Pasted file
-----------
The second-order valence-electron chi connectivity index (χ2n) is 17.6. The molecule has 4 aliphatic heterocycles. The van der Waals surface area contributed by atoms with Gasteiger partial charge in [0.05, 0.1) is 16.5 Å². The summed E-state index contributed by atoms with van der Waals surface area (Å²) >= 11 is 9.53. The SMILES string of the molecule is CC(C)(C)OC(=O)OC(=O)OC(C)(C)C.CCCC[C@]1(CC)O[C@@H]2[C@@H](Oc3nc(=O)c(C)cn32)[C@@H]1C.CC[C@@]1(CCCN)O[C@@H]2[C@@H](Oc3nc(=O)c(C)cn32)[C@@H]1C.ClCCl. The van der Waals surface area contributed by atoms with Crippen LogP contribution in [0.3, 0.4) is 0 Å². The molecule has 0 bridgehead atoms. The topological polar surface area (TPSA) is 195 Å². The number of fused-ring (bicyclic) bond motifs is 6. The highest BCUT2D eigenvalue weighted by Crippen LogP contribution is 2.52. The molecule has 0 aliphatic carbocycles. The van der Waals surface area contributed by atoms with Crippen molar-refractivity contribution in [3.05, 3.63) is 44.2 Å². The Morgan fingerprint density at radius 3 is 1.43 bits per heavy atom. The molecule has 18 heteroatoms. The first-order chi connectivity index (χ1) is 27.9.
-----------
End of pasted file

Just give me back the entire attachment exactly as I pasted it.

The second-order valence-electron chi connectivity index (χ2n) is 17.6. The molecule has 4 aliphatic heterocycles. The van der Waals surface area contributed by atoms with Gasteiger partial charge in [0.05, 0.1) is 16.5 Å². The summed E-state index contributed by atoms with van der Waals surface area (Å²) >= 11 is 9.53. The SMILES string of the molecule is CC(C)(C)OC(=O)OC(=O)OC(C)(C)C.CCCC[C@]1(CC)O[C@@H]2[C@@H](Oc3nc(=O)c(C)cn32)[C@@H]1C.CC[C@@]1(CCCN)O[C@@H]2[C@@H](Oc3nc(=O)c(C)cn32)[C@@H]1C.ClCCl. The van der Waals surface area contributed by atoms with Crippen LogP contribution in [0.3, 0.4) is 0 Å². The molecule has 0 bridgehead atoms. The topological polar surface area (TPSA) is 195 Å². The number of fused-ring (bicyclic) bond motifs is 6. The highest BCUT2D eigenvalue weighted by Crippen LogP contribution is 2.52. The molecule has 0 aliphatic carbocycles. The van der Waals surface area contributed by atoms with Crippen molar-refractivity contribution in [3.05, 3.63) is 44.2 Å². The Morgan fingerprint density at radius 3 is 1.43 bits per heavy atom. The molecule has 18 heteroatoms. The first-order chi connectivity index (χ1) is 27.9.